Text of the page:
We first show that 1 is an eigenvalue of the adjoint operator and that it is associated with a positive eigenfunction. We can easily find such a positive eigenfunction with the eigenvalue 1 for this adjoint operator: and P(E) is a positive function. Thus, 1 is the spectral radius of and hence of . This proves the existence and the unicity of the solution to our problem. Moreover, it proves that all the other eigenvalues λ are such that | λ | ≤ 1 and thus Re(λ) < 1. We can therefore iterate the application of the operator to an initial function and converge toward the solution, assuming that the initial function is not orthogonal to the solution. Starting with a positive initial function is sufficient.

Appendix C: Verification of the approximations

In this appendix, we evaluate the accuracy of our approximations by comparing their results to those of the exact methods presented in Sect. 2.2.

Appendix C.1: LH mechanism

For the LH mechanism, the exact method (cf. Sect. 2.2.3) is only tractable for a limited range of grain sizes. We compare the approximation (cf. Sect. 3.1) with it on this range and verify that the approximation joins the equilibrium result for bigger grains.

thumbnail Fig. C.1

Approximated n|T (dashed lines) for the LH mechanism compared to the exact results (solid lines). Model with gas density n = 103 cm-3 and G0 = 20 with barrier and binding energies for ices. For clarity, each successive curve has been shifted by a factor of ten.

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thumbnail Fig. C.2

Approximated LH formation efficiency for one grain (dashed lines) compared to the exact results (solid lines). The formation efficiencies at the constant equilibrium temperatures are shown in dotted lines. The densities are given in cm-3. The binding and barrier energies correspond to ices.

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Figure C.1 shows the resulting curves for n|T for different grain sizes and compares the approximation to the exact result. The binding and barrier energies are taken for ice surfaces in Table 1. We see a very good match for small grains in the low temperature domain. Large discrepancies appear at high temperature but do not matter for the average formation rate on the grain as the contribution of this regime is negligible. For bigger grains, the approximation of the low temperature regime starts to be less accurate. However, we know that total formation rate is mostly influenced by the smallest grain sizes due to the −3.5 exponent of the size distribution.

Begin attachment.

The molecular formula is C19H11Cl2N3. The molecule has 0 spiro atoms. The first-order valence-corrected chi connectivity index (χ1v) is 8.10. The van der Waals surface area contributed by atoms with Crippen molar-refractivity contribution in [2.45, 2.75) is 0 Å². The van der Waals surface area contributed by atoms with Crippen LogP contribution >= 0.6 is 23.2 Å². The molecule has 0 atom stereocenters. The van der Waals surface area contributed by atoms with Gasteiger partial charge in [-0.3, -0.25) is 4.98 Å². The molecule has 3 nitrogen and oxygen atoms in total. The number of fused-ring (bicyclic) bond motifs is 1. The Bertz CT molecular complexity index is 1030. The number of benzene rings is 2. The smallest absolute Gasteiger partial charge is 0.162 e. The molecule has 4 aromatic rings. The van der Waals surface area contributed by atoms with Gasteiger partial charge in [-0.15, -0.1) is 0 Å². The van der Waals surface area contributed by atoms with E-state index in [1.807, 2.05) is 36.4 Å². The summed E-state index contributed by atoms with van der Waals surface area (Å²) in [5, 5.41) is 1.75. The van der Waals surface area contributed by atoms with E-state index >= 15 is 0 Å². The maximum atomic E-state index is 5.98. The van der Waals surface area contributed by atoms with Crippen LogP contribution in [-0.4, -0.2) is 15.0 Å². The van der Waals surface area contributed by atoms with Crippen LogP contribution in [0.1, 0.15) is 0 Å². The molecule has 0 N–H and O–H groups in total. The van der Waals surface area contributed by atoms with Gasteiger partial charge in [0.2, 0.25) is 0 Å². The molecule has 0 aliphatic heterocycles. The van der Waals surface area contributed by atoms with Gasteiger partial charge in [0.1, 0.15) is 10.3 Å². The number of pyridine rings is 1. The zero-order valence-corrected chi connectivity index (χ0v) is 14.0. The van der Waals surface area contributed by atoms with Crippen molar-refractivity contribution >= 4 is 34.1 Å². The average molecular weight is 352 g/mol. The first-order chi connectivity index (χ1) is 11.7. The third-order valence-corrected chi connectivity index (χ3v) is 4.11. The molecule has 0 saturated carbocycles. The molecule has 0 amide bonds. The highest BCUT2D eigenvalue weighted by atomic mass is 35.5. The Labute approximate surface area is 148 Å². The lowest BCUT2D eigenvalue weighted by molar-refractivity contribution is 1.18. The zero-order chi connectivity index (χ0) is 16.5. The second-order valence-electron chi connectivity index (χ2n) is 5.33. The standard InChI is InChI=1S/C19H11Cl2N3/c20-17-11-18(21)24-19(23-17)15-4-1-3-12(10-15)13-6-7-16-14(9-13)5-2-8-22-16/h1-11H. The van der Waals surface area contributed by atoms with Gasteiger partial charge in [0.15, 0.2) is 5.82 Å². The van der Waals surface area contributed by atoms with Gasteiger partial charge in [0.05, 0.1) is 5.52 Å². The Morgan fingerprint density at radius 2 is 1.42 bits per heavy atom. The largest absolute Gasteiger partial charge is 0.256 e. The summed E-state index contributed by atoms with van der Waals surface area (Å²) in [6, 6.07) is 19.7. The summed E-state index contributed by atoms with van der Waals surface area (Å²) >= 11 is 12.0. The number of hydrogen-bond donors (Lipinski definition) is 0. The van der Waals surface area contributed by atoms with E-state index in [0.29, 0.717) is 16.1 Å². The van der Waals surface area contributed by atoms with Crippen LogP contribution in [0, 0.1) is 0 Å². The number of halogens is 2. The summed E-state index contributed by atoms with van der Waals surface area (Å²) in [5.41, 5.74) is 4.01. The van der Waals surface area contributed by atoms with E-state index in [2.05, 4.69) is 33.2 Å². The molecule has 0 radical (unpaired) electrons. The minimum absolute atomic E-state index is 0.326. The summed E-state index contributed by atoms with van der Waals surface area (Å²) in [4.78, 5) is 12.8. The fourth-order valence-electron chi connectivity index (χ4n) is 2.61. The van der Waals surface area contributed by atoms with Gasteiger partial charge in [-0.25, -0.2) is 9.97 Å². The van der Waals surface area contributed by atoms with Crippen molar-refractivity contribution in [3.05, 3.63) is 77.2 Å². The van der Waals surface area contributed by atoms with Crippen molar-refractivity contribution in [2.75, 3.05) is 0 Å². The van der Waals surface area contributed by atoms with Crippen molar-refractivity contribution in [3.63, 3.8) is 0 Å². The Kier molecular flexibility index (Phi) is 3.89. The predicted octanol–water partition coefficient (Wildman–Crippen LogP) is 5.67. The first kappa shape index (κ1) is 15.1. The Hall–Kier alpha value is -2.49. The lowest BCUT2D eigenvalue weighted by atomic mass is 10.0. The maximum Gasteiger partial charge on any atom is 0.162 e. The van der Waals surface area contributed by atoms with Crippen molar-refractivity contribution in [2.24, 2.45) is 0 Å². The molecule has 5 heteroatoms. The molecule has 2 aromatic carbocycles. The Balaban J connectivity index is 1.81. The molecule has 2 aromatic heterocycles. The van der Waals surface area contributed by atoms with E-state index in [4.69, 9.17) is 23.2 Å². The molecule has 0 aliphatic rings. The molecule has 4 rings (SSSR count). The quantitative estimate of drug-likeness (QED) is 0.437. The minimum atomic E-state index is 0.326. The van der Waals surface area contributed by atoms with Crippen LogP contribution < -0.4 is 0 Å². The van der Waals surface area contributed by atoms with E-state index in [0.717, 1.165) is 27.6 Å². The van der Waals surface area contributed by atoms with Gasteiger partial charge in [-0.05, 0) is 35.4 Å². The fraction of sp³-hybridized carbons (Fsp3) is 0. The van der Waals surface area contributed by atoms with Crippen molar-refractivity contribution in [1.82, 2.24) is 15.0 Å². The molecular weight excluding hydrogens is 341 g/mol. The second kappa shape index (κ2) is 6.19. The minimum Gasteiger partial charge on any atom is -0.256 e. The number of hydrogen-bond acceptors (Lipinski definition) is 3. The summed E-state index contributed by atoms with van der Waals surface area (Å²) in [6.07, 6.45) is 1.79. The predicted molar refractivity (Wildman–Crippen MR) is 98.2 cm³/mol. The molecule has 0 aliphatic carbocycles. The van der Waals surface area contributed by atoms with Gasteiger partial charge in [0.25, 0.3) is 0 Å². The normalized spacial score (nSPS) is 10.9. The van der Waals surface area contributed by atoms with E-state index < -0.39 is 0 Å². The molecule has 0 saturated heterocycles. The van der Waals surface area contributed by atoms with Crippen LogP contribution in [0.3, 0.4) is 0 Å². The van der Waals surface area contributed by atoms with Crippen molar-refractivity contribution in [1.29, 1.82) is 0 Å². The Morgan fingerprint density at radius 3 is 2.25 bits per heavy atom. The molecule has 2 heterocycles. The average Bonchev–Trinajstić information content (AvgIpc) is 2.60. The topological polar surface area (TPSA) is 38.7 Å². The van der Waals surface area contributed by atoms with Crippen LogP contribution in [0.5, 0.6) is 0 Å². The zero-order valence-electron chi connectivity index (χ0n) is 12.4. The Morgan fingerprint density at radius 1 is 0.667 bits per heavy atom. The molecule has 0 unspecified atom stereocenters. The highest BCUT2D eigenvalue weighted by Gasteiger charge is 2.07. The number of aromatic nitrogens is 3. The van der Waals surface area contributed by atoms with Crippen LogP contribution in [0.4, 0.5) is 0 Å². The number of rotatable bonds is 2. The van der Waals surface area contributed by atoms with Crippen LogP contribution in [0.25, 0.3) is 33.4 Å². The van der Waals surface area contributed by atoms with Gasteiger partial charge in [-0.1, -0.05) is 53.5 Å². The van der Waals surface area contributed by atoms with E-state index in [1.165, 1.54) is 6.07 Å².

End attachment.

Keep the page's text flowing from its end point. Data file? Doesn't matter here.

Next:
Table C.1

Approximation error on the final formation rate integrated over the full size distribution for the LH mechanism.

The resulting formation rate per grain is shown in Fig. C.2 as a function of grain size for 5 models spanning the parameter domain. We again assumed here an ice surface. The match is very good on the domain on which the exact computation could be performed, and the approximation smoothly joins with the equilibrium result neglecting fluctuations for big grains. The relative errors on the final formation rate integrated over the size distribution are given for each model in the first part of Table C.1. The results are given for two size distributions. Both are MRN-like power-law distributions with exponent −3.5, but one starts at 5 Å and the other at 1 nm. Both go up to 0.3 μm. We find extremely accurate results for the approximation in most case with a relative error at most around 5%.

thumbnail Fig. C.3

Same as Fig. C.2 for binding and barrier energies corresponding to amorphous carbon grains.

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thumbnail Fig. C.4

Approximated ER formation rate for one grain (dashed lines) compared to the exact results (solid lines). The densities are given in cm-3.

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When using the energy values corresponding to an amorphous carbon surface (see Table 1), the same levels of accuracy are achieved. The formation rate as a function of grain size is shown in Fig. C.3. When integrated over the size distribution, the formation rate obtained from the approximation is again within 5% from exact result (see second part of Table C.1).

Table C.2

Approximation error on the final formation rate integrated over the full size distribution for the ER mechanism.

Appendix C.2: ER mechanism

We now perform the same verification for the ER mechanism. The approximation of Sect. 3.2 is compared to the exact method of Sect. 2.2.2. Figure C.4 shows the formation rate as a function of grain size. The qualitative effect is captured by the approximation, but large discrepancies appear locally for some sizes, due to a shifted transition from a low efficiency regime to a high efficiency one. However, the results when integrating over the dust size distribution remain reasonably accurate, as shown in Table C.2. We recall that this approximation is not used in this paper as the exact method is numerically efficient.